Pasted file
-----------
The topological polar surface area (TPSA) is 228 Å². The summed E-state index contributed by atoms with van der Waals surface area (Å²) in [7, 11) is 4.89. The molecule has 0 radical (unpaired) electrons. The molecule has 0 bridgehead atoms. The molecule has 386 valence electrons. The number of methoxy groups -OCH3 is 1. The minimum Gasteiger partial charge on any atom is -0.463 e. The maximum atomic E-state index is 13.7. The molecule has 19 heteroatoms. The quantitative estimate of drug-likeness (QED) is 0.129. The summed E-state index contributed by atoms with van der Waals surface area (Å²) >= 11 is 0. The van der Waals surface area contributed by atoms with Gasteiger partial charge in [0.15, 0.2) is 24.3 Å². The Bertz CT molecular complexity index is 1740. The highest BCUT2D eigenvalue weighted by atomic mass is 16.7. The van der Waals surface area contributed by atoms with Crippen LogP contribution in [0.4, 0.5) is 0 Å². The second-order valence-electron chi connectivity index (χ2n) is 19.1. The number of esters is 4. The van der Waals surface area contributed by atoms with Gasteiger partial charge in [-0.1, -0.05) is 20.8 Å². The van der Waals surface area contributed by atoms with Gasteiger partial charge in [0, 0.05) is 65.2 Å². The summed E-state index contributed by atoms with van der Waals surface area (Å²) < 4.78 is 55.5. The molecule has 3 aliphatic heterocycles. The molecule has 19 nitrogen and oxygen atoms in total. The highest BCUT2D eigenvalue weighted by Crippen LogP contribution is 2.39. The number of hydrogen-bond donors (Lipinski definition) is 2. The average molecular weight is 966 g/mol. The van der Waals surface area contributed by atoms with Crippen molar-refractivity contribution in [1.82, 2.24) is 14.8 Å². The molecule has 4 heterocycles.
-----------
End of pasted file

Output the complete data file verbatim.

The topological polar surface area (TPSA) is 228 Å². The summed E-state index contributed by atoms with van der Waals surface area (Å²) in [7, 11) is 4.89. The molecule has 0 radical (unpaired) electrons. The molecule has 0 bridgehead atoms. The molecule has 386 valence electrons. The number of methoxy groups -OCH3 is 1. The minimum Gasteiger partial charge on any atom is -0.463 e. The maximum atomic E-state index is 13.7. The molecule has 19 heteroatoms. The quantitative estimate of drug-likeness (QED) is 0.129. The summed E-state index contributed by atoms with van der Waals surface area (Å²) >= 11 is 0. The van der Waals surface area contributed by atoms with Gasteiger partial charge in [0.15, 0.2) is 24.3 Å². The Bertz CT molecular complexity index is 1740. The highest BCUT2D eigenvalue weighted by atomic mass is 16.7. The van der Waals surface area contributed by atoms with Crippen LogP contribution in [0.4, 0.5) is 0 Å². The second-order valence-electron chi connectivity index (χ2n) is 19.1. The number of esters is 4. The van der Waals surface area contributed by atoms with Gasteiger partial charge in [-0.1, -0.05) is 20.8 Å². The van der Waals surface area contributed by atoms with Gasteiger partial charge in [0, 0.05) is 65.2 Å². The summed E-state index contributed by atoms with van der Waals surface area (Å²) < 4.78 is 55.5. The molecule has 3 aliphatic heterocycles. The molecule has 19 nitrogen and oxygen atoms in total. The highest BCUT2D eigenvalue weighted by Crippen LogP contribution is 2.39. The number of hydrogen-bond donors (Lipinski definition) is 2. The average molecular weight is 966 g/mol. The van der Waals surface area contributed by atoms with Crippen molar-refractivity contribution in [1.82, 2.24) is 14.8 Å². The molecule has 4 heterocycles.